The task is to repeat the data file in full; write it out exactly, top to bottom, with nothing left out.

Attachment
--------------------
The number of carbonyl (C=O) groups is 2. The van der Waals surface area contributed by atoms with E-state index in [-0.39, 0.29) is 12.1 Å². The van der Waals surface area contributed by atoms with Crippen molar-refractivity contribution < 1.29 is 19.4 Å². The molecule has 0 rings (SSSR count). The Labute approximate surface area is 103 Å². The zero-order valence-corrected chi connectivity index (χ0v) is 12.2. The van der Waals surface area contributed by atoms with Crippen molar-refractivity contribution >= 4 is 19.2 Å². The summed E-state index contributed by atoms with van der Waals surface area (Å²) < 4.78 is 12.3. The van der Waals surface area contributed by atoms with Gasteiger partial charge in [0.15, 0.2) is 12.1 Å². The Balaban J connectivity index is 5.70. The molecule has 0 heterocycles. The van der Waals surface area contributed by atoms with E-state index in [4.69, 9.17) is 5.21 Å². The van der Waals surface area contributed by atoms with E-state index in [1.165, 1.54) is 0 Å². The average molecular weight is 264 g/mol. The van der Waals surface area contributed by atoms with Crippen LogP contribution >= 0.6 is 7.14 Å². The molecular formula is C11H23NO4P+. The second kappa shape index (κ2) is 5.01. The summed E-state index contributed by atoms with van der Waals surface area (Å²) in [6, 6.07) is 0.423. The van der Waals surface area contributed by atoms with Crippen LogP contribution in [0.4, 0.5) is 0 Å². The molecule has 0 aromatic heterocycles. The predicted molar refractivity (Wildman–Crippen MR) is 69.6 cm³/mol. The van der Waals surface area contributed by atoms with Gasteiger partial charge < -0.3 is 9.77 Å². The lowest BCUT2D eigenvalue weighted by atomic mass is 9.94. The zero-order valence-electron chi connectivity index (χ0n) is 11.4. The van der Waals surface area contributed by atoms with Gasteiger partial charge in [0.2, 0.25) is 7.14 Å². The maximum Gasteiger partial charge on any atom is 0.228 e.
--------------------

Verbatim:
The number of carbonyl (C=O) groups is 2. The van der Waals surface area contributed by atoms with E-state index in [-0.39, 0.29) is 12.1 Å². The van der Waals surface area contributed by atoms with Crippen molar-refractivity contribution < 1.29 is 19.4 Å². The molecule has 0 rings (SSSR count). The Labute approximate surface area is 103 Å². The zero-order valence-corrected chi connectivity index (χ0v) is 12.2. The van der Waals surface area contributed by atoms with Crippen molar-refractivity contribution >= 4 is 19.2 Å². The summed E-state index contributed by atoms with van der Waals surface area (Å²) < 4.78 is 12.3. The van der Waals surface area contributed by atoms with Gasteiger partial charge in [0.15, 0.2) is 12.1 Å². The Balaban J connectivity index is 5.70. The molecule has 0 heterocycles. The van der Waals surface area contributed by atoms with E-state index in [4.69, 9.17) is 5.21 Å². The van der Waals surface area contributed by atoms with E-state index in [1.165, 1.54) is 0 Å². The average molecular weight is 264 g/mol. The van der Waals surface area contributed by atoms with Crippen LogP contribution >= 0.6 is 7.14 Å². The molecular formula is C11H23NO4P+. The second kappa shape index (κ2) is 5.01. The summed E-state index contributed by atoms with van der Waals surface area (Å²) in [6, 6.07) is 0.423. The van der Waals surface area contributed by atoms with Crippen LogP contribution in [0.4, 0.5) is 0 Å². The molecule has 0 aromatic heterocycles. The predicted molar refractivity (Wildman–Crippen MR) is 69.6 cm³/mol. The van der Waals surface area contributed by atoms with Gasteiger partial charge < -0.3 is 9.77 Å². The lowest BCUT2D eigenvalue weighted by atomic mass is 9.94. The zero-order valence-electron chi connectivity index (χ0n) is 11.4. The van der Waals surface area contributed by atoms with Gasteiger partial charge in [0.2, 0.25) is 7.14 Å². The maximum Gasteiger partial charge on any atom is 0.228 e.